If keeping pace with inflation is your concern, you can also consider inflation linked bonds.

At Schroders, Mr Doyle says he’s been focusing on building out assets that sit somewhere between equities and bonds.

That means upping the allocation to things like corporate credit, emerging market debt, private loans and commercial real estate lending. “These are things which aren’t as risky as equities but certainly have a bit more risk in them than say a sovereign bond,” Mr Doyle said.

Stuart Fechner, director of research relationships at Australian fund manager Bennelong, also points to newer assets like global listed real estate and infrastructure as ways to get some more diversity into retail portfolios.

Whether cryptocurrencies like Bitcoin or Ether can – or should — be part of a balanced portfolio is a hotly contested subject. Proponents argue it’s uncorrelated to other assets, and so can offer a good hedge.

Skeptics liken it to gambling and warn investors they could be wiped out. The middle road, which is increasingly being advocated by Wall Street strategists, is to explore a small allocation, which wouldn’t take too much of a hit even if crypto prices go down substantially.

An allocation of 1 per cent could boost risk-adjusted returns without taking on too much exposure, JPMorgan Chase & Co. strategists said in a recent note.

If you need a hand, there are half-way houses

Many professionally managed 60/40 funds operate based on ranges, allowing the portfolio manager to tweak allocations compared to the risks and opportunities they see at the time.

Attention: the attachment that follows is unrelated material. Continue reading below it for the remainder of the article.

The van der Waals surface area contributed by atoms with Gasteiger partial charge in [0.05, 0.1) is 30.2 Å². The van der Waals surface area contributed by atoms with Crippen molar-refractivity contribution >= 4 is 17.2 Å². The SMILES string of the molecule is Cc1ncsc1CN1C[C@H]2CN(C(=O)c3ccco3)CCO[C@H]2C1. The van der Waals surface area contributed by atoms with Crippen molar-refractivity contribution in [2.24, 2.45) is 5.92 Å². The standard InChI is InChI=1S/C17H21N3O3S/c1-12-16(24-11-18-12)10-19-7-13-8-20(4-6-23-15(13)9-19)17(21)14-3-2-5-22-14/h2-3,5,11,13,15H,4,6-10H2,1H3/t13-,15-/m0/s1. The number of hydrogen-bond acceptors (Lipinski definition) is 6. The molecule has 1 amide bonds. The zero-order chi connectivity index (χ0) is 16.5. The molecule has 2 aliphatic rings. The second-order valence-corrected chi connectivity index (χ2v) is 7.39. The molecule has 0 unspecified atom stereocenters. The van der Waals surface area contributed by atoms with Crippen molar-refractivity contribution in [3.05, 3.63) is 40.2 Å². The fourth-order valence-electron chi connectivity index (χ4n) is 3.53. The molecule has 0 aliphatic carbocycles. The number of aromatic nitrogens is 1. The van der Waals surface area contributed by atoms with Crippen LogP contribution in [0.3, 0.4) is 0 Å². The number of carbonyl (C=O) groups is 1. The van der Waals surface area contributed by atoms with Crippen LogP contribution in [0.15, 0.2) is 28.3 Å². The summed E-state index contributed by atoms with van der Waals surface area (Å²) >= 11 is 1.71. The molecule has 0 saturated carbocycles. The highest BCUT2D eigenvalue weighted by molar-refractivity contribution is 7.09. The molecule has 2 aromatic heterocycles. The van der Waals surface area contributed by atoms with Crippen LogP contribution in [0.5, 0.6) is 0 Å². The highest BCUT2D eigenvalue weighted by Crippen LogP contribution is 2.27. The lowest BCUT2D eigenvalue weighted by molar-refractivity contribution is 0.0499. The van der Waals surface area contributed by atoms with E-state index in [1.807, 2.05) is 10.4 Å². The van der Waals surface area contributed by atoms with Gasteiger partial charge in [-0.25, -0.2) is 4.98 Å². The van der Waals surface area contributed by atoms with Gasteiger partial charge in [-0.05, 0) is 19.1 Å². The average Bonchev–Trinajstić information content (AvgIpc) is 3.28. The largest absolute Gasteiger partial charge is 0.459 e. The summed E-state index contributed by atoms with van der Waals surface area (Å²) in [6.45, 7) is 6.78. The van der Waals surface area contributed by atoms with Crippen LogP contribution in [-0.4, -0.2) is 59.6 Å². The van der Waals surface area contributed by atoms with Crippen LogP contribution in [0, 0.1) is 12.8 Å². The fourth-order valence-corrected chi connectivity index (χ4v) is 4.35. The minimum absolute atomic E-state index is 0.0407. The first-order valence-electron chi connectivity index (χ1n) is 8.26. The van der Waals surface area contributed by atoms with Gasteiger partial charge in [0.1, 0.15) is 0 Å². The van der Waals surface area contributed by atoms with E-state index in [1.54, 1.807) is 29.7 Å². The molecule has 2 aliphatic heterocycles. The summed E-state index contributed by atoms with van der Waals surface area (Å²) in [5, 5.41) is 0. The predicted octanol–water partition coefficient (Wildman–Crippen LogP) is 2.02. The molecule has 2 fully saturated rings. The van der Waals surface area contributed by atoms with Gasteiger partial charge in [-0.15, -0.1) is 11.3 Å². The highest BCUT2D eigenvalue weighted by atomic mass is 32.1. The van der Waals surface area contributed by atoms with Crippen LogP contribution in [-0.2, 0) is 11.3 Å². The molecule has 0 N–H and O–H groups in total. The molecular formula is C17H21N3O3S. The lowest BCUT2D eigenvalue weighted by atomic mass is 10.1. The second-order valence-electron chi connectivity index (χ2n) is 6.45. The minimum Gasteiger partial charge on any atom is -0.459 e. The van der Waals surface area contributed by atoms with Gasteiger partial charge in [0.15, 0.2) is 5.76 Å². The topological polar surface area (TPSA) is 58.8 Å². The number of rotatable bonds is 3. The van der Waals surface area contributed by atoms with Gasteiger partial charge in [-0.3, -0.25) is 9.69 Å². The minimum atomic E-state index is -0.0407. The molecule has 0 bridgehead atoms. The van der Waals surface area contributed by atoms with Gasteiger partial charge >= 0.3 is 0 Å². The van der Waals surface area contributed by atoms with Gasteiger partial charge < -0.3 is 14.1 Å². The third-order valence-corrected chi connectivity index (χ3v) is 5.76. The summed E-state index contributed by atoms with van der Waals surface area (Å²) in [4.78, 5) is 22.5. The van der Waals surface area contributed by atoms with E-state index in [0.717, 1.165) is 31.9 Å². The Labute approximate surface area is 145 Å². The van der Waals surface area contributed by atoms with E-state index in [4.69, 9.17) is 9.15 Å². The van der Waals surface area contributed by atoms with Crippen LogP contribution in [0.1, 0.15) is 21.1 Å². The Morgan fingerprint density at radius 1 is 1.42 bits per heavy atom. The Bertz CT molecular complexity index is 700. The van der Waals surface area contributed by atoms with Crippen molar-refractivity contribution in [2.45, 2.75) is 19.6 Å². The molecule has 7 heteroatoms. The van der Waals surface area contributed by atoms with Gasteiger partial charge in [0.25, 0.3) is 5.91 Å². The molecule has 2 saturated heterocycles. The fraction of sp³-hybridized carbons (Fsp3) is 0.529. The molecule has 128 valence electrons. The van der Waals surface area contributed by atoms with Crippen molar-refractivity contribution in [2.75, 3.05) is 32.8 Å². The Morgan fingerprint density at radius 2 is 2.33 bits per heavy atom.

If you aren’t up for taking on that rebalancing task yourself, yet are nervous about high fees, there are alternatives.

Morningstar’s Ms Benz suggests that for those who want set-it-and-forget-it simplicity, a good first option is a target date fund where a professional manages asset allocation to deliver returns by a pre-defined end date. While it’s typically a bit more expensive than a straight index fund, they’re normally cheaper than more active options.

There also is a growing band of digital start-ups that aim to give you a smoother ride. One of those, StashAway, which has about $1 billion in assets under management, rebalances its clients portfolio based on economic conditions and their risk profile.

“60/40 is a fine place to start, but it doesn’t give you consistent risk over time,” said Stephanie Leung, an ex- trader at Goldman Sachs Group Inc. who now runs StashAway’s Hong Kong operation.

(Except for the headline, this story has not been edited by NDTV staff and is published from a syndicated feed.)